In fairness, it should be pointed out that it is not all the Bodleian’s rooms which are as insouciant about the presence of drink. Go down the few steps from the Upper Reading Room into the Arts End of the old library and the notice at the entrance into Duke Humfrey’s, complete with graceless cartoon graphics, states boldly that ‘no food or drink (including water bottles) are allowed [sic] in this reading room’. Duke Humfrey’s has been lamentably denuded of its status as the prime location for manuscript consultation but it still has a certain aura of the inner sanctum – indeed, the distinction between reading rooms as watering holes, on the one hand, and spaces of scholarship where full abstinence is required, on the other, is surely increasing that divide. It also, of course, assumes a gradation in the books themselves – those that can be consulted in one of the general spaces being considered less valuable or, perhaps, more dispensable than those that are confined to places like Duke Humfrey’s. Whether a legal deposit library should promote such a distinction when all its collection needs protecting for posterity is, of course, a wider debate.
That a process of gradation exists could be seen as an admission of failure: an inability to protect all so the inner bastions become the line of defence. Even there barbarians might lurk: we should not be too dewy-eyed about Duke Humfrey’s as a special haven when Judith Loades can remind us of the time in the 1970s that Margaret Crum happened upon a reader in the room with a Thermos flask of tomato soup. If policing a collection has been a perennial concern, it may shed a different light on the decision to soften the rules about no food and drink in the library. I mentioned that the staff used the ‘lesser evil’ defence. One can imagine that argument being made in starker form: if readers do not feel comfortable in the library, they may either not use it (which would be their loss, not the Bodleian’s) or, worse, abuse it by stealing books from it. The possibility of water-damage to some volumes might then be calculated to be a risk worth taking if it reduced the rate of theft. If, though, that was in the authorities’ thinking, it suggests a deeper malaise: what standards of comfort are these? A reader needs to be able sit painlessly and to read without straining their eyes – but why has the requirement for acceptable seating and adequate lighting been supplemented by an insistence on being able to hydrate oneself?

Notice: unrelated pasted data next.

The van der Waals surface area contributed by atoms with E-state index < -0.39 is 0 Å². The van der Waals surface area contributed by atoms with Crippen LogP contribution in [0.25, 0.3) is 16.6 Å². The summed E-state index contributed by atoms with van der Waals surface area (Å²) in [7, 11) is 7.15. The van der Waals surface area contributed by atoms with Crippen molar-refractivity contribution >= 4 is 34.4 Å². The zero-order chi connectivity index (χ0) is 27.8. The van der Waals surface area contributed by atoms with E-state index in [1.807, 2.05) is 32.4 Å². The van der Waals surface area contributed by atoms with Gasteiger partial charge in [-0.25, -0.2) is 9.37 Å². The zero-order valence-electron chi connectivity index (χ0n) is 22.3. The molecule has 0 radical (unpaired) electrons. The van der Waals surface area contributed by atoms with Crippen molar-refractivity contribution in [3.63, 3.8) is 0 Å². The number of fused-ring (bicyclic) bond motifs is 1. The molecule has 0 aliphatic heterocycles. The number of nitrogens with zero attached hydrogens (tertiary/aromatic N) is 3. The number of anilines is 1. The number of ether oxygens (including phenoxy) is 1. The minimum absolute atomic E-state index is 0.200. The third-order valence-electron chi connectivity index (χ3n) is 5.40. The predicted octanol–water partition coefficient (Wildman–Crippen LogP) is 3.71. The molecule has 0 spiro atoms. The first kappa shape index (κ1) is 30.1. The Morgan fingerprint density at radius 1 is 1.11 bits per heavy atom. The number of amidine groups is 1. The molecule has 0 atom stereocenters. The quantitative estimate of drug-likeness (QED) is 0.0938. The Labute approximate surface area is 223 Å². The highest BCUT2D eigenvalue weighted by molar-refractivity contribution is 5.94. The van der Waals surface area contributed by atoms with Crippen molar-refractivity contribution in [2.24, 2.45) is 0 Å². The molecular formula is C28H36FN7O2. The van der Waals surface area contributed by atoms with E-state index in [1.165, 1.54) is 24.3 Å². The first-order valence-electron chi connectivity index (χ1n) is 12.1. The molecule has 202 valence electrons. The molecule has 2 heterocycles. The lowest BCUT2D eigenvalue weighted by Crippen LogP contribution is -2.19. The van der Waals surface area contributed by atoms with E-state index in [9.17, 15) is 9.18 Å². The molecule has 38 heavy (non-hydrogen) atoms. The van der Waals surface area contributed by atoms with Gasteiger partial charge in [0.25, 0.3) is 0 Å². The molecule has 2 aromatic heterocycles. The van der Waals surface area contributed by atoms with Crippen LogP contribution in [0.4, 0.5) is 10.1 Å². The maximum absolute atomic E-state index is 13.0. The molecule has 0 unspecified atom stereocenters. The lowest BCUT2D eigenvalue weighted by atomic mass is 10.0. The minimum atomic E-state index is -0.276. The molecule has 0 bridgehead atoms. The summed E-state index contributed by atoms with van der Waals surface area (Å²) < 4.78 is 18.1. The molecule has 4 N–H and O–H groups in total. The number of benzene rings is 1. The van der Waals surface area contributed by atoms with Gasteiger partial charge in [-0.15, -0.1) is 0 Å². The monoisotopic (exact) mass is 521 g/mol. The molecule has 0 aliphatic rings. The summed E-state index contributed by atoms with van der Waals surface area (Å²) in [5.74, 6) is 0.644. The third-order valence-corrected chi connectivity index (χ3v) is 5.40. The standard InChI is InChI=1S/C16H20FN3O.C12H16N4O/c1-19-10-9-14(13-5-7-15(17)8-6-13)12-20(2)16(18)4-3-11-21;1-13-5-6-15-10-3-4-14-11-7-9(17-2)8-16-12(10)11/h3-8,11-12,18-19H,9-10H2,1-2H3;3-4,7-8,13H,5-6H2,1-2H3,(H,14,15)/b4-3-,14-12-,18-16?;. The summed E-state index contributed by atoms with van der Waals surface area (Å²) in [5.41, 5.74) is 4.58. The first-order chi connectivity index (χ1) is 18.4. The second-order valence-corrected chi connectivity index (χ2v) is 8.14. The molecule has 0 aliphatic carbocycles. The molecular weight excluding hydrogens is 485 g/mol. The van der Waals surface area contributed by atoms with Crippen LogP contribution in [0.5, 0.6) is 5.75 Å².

The answer surely lies in expectations imported from other libraries and from new technology. Students’ experience of other libraries can make the absence of water seem a deprivation: after all, most if not all Oxford college libraries now allow bottles in, often on the basis that as they are open 24 hours they cannot stop it happening. What is more, one can e-mail, one can check Facebook, one can text in a reading room, so why should not one be able to fulfil a bodily need for liquid there? I sometimes regret the ability to be on the internet in the library – I am nostalgic for the times when it was a place where you were beyond communication, a hiding-place from the demands of every-day life – but, of course, I could not work without the resources it provides. My point is that the new connectivity has broken down walls in ways which sets new challenges for libraries like the Bodleian. It is not just barriers to learning that have been removed; the separation of ‘library’ from other, mundane space has been reduced as the outside world seeps into the reading room through the computer screen. Perhaps, indeed, the increasing need to make distinctions between reading rooms is a result of this logic, a need to internalise differences within the library where it previously existed between library and beyond.
Water in the library dilutes the space: it is a symptom of how the stone walls have become porous. I am not suggesting that the fabric of Schools Quad will suffer the fate of Jericho before the trumpets of Joshua. Thomas Bodley chose for his library the motto ‘quarta perennis’ – the fourth will last forever, where the previous three libraries of the University of Oxford, the mythical one of Alfred’s and the more real ones of Bishop Cobham and Humfrey, duke of Gloucester had all perished. Libraries do die, but we need not predict the Bodleian’s demise. Cultural shifts are making the old rules indefensible, but with the loss of those rules something less tangible but more essential also dissipates – the aura or charisma of the space. The challenge is this: how, in the emerging world order, can the library be re-endowed with fresh charisma?